The Chancellor of the Exchequer, Phillip Hammond, paid special attention to fixing up a badly broken UK housing market in the budget announcement on Wednesday.
It was Theresa May’s pledge that she “dedicate [her] premiership to fixing this problem”. Did the Chancellor deliver a budget capable of fixing a problem or was the mix of policy, funding and tax changes he proposed nothing more than wall paper over gaping holes?
Consider that Hammond was in a precarious position; the fulcrum on which so much else sits. On one side of the balance beam is the future post Brexit and on the other end, stands all that fiscal responsibility entails. Trying to fuel growth but careful not to extinguish hope.
Balance a big theme
Balance was a big theme weaved in to Hammond’s foundation-laying budget speech and a special emphasis was placed squarely on housing and fixing its ills.
Indeed, it will be a delicate balancing act given the very dreary prospects for UK economic growth over the next five years as a result of reduced productivity. When the government speaks of its vision of up to 1 million homes by 2050 it must be viewed against the Office for Budget Responsibility’s slowdown in GDP growth for 2017 to 1.5% from 2% and a cut in its projected growth forecast of 1.6% for 2021.
The government says it wants to "build the homes that will make good on our promise to the next generation…where the dream of home ownership is a reality for all generations.”
Hanging in the balance
Hammond’s budget took on the a number of issues across the housing spectrum from the “need to increase the amount of housing available” for rough sleepers, low-income households through to imposing a 100% council tax levy as a way to address the issue of empty properties.
“It can’t be right to leave property empty when so many are desperate for a place to live,” Hammond said echoing a number of councils and charities have already highlighted the wastefulness of a resource given the UK’s housing crisis.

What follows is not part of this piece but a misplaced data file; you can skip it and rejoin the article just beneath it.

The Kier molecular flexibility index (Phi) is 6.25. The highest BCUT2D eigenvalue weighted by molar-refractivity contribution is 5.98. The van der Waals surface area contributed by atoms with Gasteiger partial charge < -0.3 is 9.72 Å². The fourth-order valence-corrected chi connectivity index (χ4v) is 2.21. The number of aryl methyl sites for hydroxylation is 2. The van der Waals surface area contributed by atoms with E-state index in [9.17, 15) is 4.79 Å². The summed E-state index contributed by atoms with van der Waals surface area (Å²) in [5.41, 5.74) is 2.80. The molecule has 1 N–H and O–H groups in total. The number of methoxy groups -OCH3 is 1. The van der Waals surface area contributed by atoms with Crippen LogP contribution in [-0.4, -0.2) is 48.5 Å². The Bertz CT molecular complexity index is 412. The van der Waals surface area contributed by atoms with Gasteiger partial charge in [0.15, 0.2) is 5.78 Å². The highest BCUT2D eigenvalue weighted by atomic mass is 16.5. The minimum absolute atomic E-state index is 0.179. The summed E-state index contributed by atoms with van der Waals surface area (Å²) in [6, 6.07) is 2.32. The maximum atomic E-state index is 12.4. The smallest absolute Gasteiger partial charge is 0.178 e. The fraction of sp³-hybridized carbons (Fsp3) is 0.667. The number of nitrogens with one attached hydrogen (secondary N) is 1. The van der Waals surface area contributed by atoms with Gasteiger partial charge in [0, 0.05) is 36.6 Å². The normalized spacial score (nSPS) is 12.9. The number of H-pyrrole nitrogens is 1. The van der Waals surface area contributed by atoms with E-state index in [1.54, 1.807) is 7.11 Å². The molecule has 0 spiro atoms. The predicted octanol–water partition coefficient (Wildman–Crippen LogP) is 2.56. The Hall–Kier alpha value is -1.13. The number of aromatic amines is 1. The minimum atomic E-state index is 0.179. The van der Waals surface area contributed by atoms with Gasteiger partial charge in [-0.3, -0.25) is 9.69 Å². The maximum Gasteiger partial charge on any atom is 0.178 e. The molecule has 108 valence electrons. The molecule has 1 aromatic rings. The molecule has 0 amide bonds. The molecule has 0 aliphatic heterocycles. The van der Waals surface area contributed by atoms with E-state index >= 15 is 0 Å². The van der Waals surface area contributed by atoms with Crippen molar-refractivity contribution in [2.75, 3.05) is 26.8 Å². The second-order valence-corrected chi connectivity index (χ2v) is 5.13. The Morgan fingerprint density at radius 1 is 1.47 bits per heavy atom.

But key to May’s pledge and to helping young people on to the housing ladder is to focus on building. Hammond declared that he was sending a message to the next generation that owning a home was not a dream, “but a reality for [their] future.” That calls for some 300,000 homes to be built according to the government’s plan and to improve affordability.
Ambition to make dream home a reality
The chancellor’s solution calls for an ambitious plan to tackle the housing challenge over the next five years with £44bn of capital funding to support the housing market and for delivery of 300,000 new homes a year.
Through increased spending, planning reform, tax incentives and investment in training schemes, the government promises to take owning a home from a dream for so many to a reality.
He also announced an urgent Review to look at the gap between planning permissions and housing starts chaired by my West Dorset MP, Oliver Letwin. to review land banks in a report by next April and said that if “the report finds land is being withheld for commercial reasons we will use compulsory purchase powers if necessary to bring land forward for development.”
Stamp duty abolition
For the young, Hammond sought to mollify a generation of 25-34 year olds who have never owned a home and see only a distant prospect of ever doing so (the number of this age group owning their own home fell from 59% to 38% over the past 13 years) through abolishing stamp duty on properties worth up to £300,000.
An even bigger problem for first-time buyers is gathering the cash for a deposit and the Government aims to alleviate some of the burden by adding £10bn more into the Help to Buy equity loan.
Jeremy Corbyn responded that: “Government promised 200,000 starter homes three years ago but not a single one has yet been built. Back reduction in stamp duty for first-time buyers – it was in the Labour manifesto."
Realities less than clear-cut
Other critics argued it didn’t go far enough, mutual insurer, Royal London, said in a statement: "The Chancellor’s decision to abolish stamp duty for first time buyers…may sound like a good solution to helping young people onto the housing ladder but in reality it doesn’t go far enough as it doesn’t help those further up the ladder who can’t afford to move.
"First time buyers can’t buy homes if current home owners can’t afford to sell them," it warned. Other criticisms levelled was that it ignored other sections of the market.
Nick Sanderson, chief executive of Audley Group, while agreeing that cutting stamp duty was an important move to removing a barrier for first-time buyers saw it as a “blinkered focus” that ignores where the market’s greatest potential sits - with the over 65s.
Dreary economic outlook a hindrance
Hopefully there’ll be limited unintended consequences as satirised by the Daily Mash which described a real estate agent raising house prices the exact amount of the stamp duty cut.
The OBR also poured cold water on the effectiveness of the stamp duty cuts saying that a primary effect would be to raise prices and lead to the purchase of a piddling additional 3,500 homes.